The HistoryMakers archival project records a conversation with the first African American attorney general.
By B. L. Wilson
Former Attorney General Eric Holder has enjoyed a career of notable achievements as the first African American deputy attorney general, U.S. attorney for the District of Columbia and, most recently, attorney general.
His noteworthy career was the focus Saturday night of “An Evening with Eric Holder,” hosted by the HistoryMakers, a nonprofit organization that has collected and preserved thousands of interviews with noted African Americans.
The event, an interview with Mr. Holder conducted by Jonathan Capehart of The Washington Post, was held at the Jack Morton Auditorium before a full audience of family, friends, former work colleagues and noted figures who played key roles in his career.
From childhood, Mr. Holder explained, as a gifted student he was sent to school outside of the black community where he lived. He learned to navigate between the black community and the majority society.
“I had feet in both worlds, which I think in some ways was advantageous to me because it equipped me for the world I was going to have to deal with as an adult,” he said. “I never wanted to lose my roots and my sense of myself as a black man.”
Mr. Holder attended Columbia University during the period of the Vietnam War. Anti-war protests, student takeovers of the university and witnessing injustices led him to law school, according to his wife, Sharon Malone.
His first job out of law school was in the Justice Department’s Public Integrity Section. He remained in that section at Justice a dozen years.
In 1988, President Reagan appointed him as a D.C. Superior Court judge.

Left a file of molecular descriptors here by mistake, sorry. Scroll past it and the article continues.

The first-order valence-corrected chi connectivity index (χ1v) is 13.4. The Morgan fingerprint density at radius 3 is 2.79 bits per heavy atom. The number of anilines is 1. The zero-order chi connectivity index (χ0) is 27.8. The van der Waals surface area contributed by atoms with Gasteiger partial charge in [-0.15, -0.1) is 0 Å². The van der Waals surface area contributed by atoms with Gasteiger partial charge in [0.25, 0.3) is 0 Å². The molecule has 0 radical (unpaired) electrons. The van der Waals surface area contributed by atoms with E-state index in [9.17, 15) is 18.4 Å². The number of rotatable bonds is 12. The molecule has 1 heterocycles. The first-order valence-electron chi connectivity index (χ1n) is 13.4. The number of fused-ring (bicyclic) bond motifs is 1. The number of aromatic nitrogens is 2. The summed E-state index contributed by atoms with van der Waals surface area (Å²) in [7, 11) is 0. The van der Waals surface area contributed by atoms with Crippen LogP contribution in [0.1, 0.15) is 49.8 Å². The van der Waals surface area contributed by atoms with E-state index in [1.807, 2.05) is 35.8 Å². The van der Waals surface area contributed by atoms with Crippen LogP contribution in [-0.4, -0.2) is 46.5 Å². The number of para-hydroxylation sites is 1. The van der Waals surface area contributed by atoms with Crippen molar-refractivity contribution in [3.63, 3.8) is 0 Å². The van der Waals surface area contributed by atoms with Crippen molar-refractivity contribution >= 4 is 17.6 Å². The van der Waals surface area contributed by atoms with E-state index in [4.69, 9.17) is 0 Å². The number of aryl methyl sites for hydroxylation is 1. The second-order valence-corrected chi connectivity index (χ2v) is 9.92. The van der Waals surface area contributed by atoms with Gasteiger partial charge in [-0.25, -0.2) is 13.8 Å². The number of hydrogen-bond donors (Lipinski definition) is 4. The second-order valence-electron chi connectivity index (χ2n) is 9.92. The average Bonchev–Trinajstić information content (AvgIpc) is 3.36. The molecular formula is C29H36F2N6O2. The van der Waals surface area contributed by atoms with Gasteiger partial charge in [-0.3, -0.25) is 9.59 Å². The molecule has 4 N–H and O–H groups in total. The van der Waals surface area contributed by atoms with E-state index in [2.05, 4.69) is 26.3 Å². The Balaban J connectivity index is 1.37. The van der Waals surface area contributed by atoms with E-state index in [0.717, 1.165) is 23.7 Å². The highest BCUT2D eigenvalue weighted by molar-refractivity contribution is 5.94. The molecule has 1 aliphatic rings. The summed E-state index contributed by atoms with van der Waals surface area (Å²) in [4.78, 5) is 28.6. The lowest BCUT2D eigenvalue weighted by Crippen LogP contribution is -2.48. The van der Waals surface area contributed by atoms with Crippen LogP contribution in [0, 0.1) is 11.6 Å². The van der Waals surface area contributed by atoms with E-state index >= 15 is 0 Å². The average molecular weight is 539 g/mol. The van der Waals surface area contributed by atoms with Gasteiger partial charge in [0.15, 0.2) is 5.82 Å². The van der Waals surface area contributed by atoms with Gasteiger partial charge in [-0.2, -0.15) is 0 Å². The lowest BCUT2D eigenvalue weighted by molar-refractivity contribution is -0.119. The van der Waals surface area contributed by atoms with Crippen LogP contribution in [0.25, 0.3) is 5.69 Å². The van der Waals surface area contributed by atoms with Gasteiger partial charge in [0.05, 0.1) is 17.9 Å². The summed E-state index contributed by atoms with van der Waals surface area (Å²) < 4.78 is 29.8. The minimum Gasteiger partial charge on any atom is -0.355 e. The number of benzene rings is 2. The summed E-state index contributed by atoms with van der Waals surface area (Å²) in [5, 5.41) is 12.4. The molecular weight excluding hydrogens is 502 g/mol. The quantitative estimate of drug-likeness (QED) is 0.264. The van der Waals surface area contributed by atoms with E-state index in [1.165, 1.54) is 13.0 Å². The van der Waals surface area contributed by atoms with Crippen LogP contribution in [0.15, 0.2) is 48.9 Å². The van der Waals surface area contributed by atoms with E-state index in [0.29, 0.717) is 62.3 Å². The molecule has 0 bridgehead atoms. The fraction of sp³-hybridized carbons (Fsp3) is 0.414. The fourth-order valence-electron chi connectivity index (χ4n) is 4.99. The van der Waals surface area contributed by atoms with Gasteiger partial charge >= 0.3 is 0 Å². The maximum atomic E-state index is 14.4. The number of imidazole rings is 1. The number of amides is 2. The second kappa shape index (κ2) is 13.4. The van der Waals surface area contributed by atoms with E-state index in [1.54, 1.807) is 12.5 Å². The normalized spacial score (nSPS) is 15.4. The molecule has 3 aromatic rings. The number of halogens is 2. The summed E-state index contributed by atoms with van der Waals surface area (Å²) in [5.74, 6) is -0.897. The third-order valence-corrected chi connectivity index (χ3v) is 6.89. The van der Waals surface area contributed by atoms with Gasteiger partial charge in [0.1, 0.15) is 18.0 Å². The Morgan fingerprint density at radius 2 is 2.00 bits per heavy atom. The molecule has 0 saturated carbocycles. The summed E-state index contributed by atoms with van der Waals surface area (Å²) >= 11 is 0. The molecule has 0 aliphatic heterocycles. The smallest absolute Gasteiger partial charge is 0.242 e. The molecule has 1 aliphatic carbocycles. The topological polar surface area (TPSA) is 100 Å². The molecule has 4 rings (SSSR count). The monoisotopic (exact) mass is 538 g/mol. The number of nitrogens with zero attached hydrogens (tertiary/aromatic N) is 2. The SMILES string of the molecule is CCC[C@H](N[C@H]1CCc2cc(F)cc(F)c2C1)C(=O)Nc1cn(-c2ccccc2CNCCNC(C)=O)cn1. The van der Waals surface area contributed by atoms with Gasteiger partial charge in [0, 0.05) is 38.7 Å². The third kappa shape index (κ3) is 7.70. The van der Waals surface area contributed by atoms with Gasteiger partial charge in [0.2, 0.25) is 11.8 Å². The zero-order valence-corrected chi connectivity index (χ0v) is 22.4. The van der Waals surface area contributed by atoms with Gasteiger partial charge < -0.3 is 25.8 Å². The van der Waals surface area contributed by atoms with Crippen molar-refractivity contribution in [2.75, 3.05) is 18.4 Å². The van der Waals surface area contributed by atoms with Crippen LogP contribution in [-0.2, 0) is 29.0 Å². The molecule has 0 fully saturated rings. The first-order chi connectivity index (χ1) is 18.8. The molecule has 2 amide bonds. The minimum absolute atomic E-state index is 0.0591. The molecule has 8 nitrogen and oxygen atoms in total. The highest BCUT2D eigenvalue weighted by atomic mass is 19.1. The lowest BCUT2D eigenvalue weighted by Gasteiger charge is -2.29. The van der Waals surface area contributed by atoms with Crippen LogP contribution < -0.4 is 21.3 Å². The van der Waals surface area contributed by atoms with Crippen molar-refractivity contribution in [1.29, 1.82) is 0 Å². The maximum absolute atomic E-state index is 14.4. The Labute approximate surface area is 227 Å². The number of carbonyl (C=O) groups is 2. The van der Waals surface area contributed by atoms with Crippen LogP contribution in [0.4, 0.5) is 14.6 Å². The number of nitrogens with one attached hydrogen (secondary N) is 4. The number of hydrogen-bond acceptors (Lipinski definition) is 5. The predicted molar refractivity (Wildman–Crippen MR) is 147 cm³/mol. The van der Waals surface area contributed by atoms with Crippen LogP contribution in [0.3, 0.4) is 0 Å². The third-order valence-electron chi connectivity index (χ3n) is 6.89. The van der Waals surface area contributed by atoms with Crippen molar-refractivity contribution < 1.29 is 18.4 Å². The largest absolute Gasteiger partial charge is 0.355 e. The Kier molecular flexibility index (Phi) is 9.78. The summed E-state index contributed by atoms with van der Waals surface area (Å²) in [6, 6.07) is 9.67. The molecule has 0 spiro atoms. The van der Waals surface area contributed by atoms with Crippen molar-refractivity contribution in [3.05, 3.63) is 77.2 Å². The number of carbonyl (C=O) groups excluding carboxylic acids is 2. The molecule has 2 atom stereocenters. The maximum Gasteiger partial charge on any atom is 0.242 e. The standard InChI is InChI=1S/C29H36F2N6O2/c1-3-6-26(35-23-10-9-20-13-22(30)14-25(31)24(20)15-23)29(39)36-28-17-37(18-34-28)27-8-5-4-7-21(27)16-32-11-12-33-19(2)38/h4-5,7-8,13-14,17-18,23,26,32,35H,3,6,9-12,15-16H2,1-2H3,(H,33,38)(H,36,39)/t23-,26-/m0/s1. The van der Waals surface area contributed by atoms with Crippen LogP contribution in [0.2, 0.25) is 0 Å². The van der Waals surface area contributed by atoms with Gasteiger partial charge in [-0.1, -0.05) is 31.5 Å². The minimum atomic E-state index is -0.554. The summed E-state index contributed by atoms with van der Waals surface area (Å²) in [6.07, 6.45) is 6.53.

“That was a formative experience. It is something that I carried with me, and it is something that animated my work as an attorney general,” said Mr. Holder. “I had all these mandates, these mandatory minimum sentences that I simply had to impose. And some people went to jail for far longer than I thought was appropriate.”
His experience on the bench in D.C. influenced his push for criminal justice reform, a priority that he said he and President Obama share.
In 1993, President Clinton appointed Mr. Holder U.S. attorney for the District of Columbia, the largest U.S. attorney office and considered the most powerful with jurisdiction over both federal and local felony criminal prosecutions. A few years later, he was appointed deputy attorney general to work under Attorney General Janet Reno.
The capstone of Mr. Holder’s public career came as a consequence of a meeting in 2004 at a dinner in Washington. That is where he met the then just elected senator from Illinois, Barack Obama.
“You could see that he was going to go places, be a force in the Senate, a force in Washington. He was impressive, engaging, and he is still all of these things. He was funny. He was a person I liked and respected,” he recalled.
At the time, Mr. Holder had been out of government for several years and was a partner with Covington & Burling, the same law firm to which he returned after leaving the Obama administration.
Later, Mr. Holder said, Senator Obama called to say he planned to run for the Democratic presidential nomination and asked for his support.
“I cut him off midway through the conversation,” Mr. Holder remembered. He said he told the senator, “Oh yeah, I’m in.”
Mr. Holder with George Washington President Steven Knapp.
With President Obama’s election in 2008, Mr. Holder returned to the Justice Department as its leader. Mr. Holder was installed as attorney general in 2009 in a ceremony at GW’s Lisner Auditorium.
Among the highlights of his tenure, Mr. Holder cited the Supreme Court ruling declaring the Defense of Marriage Act unconstitutional.
Among his disappointments, he said, was the Supreme Court decision vacating a provision of the Voting Rights Act, a ruling that allows nine states to change requirements for voting without advance notification of the federal government. Mr. Holder called the ruling “one of the worse decisions the Supreme Court has issued in the last 50 years.”
Asked by Mr. Capehart about his legacy, Mr. Holder paused for a moment.
“I like people to think of me as a person who believes in this country… as an advocate for people who too frequently were voiceless, (and) as a man who tried to change institutions in our country that needed reform and as a man who left this country (more) fair and more just,” he said.